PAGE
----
Trump’s agenda lost big on Tuesday, so Republicans are trying to blame ‘swamp thing’ Gillespie
Attribution: Drew Angerer/Getty Images
The white supremacist wing of the Republican Party is racing to disavow Virginia gubernatorial loser Ed Gillespie. He would have won if he’d just been more openly racist, they say. But they were singing a different tune—literally an opposite tune—just a few days ago when Gillespie looked to be gaining ground.
Corey Stewart, the aspiring Trump mini-me who Gillespie narrowly defeated in the Republican primary, said following Gillespie’s loss that “Ed Gillespie refused to stand with the grassroots of the party and refused to fight ultra left wing Democrats. Tonight was a humiliating rejection of the failed Bush wing of the Republican Party.” This is a super-Trumpy moment from Stewart, in that he’s expecting us to forget what he was saying immediately before the election:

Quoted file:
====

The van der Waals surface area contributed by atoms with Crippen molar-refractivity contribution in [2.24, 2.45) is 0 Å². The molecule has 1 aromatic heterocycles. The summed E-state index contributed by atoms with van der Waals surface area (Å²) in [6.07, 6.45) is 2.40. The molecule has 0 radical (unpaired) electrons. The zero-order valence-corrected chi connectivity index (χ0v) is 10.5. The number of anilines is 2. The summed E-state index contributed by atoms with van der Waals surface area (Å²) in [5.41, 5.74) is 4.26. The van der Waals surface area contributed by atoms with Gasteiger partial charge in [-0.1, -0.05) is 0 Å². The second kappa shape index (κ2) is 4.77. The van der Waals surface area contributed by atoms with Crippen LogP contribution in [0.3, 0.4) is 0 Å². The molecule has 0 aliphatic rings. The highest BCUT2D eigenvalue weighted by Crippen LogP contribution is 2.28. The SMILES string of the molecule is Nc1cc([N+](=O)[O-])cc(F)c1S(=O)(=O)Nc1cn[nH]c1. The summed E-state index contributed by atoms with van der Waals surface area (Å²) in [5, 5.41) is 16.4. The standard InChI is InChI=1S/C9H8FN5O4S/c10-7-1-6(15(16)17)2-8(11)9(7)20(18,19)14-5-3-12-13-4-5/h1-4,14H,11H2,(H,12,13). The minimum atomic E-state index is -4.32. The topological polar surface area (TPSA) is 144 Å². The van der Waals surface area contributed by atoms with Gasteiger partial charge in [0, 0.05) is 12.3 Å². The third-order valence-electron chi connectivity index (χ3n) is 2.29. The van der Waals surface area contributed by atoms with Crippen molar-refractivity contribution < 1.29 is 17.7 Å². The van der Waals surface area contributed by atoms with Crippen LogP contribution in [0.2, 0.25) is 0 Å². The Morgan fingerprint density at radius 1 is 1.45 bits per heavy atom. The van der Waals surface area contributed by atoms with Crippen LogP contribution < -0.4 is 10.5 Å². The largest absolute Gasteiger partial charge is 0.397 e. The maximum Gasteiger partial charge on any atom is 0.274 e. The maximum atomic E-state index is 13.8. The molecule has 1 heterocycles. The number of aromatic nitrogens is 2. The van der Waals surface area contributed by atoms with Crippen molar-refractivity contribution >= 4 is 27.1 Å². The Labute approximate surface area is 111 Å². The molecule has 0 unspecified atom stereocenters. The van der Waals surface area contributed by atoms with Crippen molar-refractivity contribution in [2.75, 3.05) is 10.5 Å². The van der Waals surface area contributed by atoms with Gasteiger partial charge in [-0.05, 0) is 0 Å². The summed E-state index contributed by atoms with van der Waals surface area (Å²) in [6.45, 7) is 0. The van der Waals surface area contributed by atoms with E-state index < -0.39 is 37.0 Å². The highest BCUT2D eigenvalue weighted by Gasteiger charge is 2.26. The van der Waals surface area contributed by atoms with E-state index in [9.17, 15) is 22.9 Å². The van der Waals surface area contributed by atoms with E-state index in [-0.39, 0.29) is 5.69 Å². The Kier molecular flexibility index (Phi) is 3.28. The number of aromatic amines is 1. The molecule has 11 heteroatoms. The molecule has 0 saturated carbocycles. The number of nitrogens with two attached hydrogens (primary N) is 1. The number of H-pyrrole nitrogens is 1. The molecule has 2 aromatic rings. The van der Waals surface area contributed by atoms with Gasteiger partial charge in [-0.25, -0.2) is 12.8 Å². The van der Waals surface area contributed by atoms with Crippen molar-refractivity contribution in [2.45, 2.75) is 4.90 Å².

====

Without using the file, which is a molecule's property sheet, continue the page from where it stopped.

“It feels like my campaign, doesn’t it?” Stewart said of Gillespie’s commercials as Tuesday’s election loomed, his fulsome grin punctuating his delight. “I feel vindicated by it. What is it that they say? Imitation is the best form of flattery.”
Those commercials, by the way, framed Gillespie as a defender of Confederate monuments and used the MS-13 gang to fear-monger about immigrants.
Similarly, right before the election, Steve Bannon was saying that “It was the Trump-Stewart talking points that got Gillespie close and even maybe to victory. It was embracing Trump’s agenda as personified by Corey’s platform.” But as the results became clear, Breitbart dismissed Gillespie as a “swamp thing.” And Donald Trump, who’d been tweeting his little heart out for Gillespie on the morning of Election Day, was suddenly trying to distance himself.
It’s true that Gillespie is a longstanding member of the Bush Republican establishment … but he ran on the Trump-Bannon-Stewart agenda. And he lost on that agenda. To say nothing of all the Republican state House members in Virginia who lost on Tuesday. No, sorry, guys. (Not sorry at all, actually.) November 7, 2017, was the first official Election Day since Donald Trump lost the popular vote and took office, and it was a rejection of Donald Trump.